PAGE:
The Gaps of Product Discovery
Independent of their exact definition of success, the struggles of most organizations I meet and get to work with when trying to scale practices internally can be mapped to one of three core gaps of Product Discovery:
- A systemic gap
- A skill gap
- An insights gap
Reading Time: 5 minutes
Last Updated: Sep. 18, 2023
Some of these gaps may appear in one of your teams but not another, or different teams may have different gaps simultaneously, and some companies face all three at once. I recommend that teams assess gaps early on, because knowing what opportunities you have to make the strongest impact where processes, learning, tools, methodology and even budgeting is concerned makes scaling efforts more efficient.
The Gaps of Product Discovery Overview: Systemic Gap, Skill Gap,
and Insights Gap
The Systemic Gap of Product Discovery
Systemic gaps in Product Discovery are the result of practices that fall short on the systematic level –– from ownership of results and decision making to measurement and metrics. It is a damaging inefficiency that comes from the systems that are in place to drive and develop Discovery.
If your Product Discovery falls short of expectations, the root cause may be a systemic gap if:
- Discovery and Delivery are owned and performed by different teams who hand off work to each other.
- Defining and measuring the success of individual teams is solely done through arbitrary numerical goals: number of shipped features, experiments, or A/B tests in the last 30 days, for example.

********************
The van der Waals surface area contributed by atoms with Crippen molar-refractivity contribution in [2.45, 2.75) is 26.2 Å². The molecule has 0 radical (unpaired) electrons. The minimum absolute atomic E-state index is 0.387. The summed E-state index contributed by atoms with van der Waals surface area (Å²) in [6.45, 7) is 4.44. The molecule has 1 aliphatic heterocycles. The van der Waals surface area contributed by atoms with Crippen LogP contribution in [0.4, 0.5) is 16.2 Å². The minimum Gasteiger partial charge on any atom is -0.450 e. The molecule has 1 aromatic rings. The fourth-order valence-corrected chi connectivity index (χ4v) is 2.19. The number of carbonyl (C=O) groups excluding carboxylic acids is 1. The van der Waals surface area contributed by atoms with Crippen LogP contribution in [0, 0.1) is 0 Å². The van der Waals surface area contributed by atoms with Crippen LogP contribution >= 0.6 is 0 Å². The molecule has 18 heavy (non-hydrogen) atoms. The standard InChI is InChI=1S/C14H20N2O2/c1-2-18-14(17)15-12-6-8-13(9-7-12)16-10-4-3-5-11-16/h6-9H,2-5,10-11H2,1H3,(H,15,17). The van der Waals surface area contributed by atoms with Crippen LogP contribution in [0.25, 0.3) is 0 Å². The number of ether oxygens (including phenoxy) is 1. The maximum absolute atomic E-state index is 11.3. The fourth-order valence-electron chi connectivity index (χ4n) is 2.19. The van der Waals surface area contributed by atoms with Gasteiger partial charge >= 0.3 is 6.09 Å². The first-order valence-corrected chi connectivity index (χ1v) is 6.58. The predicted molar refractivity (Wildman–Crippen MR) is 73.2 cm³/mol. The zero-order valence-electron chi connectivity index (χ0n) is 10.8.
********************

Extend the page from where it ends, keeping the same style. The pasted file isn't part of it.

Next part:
- Choosing which Discovery efforts to prioritize happens through formula-driven, cross-department, and company-wide stack-ranked lists.
- Expecting that Discovery is a single, dedicated phase within a goal cycle before delivery starts instead of an adaptable practice running in parallel.
Encouraging continuous Discovery Collaboration within one Product Team over outsourced upfront Discovery Projects
Correcting these problems often means bringing multiple stakeholders together to overhaul the processes and expectations that your company has for Discovery. A systemic gap can’t be solved by one team changing their methodology alone. Rather, it requires a shared, company-wide understanding of what you want to get out of adopting Discovery practices, followed by an audit of how your OKRs and Product Strategy do –– or don’t –– support those desired results.
The Skill Gap of Product Discovery
Even with the perfect system in place, your company will flounder if product teams don’t have the expertise to drive Discovery. And, when better systems with more autonomy are instituted, even product team members who had previously been active in Discovery projects may find that they don’t actually possess all the right skills to do the new job at hand.
You will know that there is a skill gap at play preventing employees from contributing to their potential deploying the most effective techniques if:
- Product Teams always default to the same research and testing techniques (usually interviews, surveys, and A/B tests) without considering the holistic angle on the problem.
- Activities are done because they fall in a team’s comfort zone, without a connection to what has to be learned/tested.
- Biases about whose problems are considered (getting lost in averages, unclear segment priorities, feedback from colleagues considered unbiased) leads to strategy-less prioritization.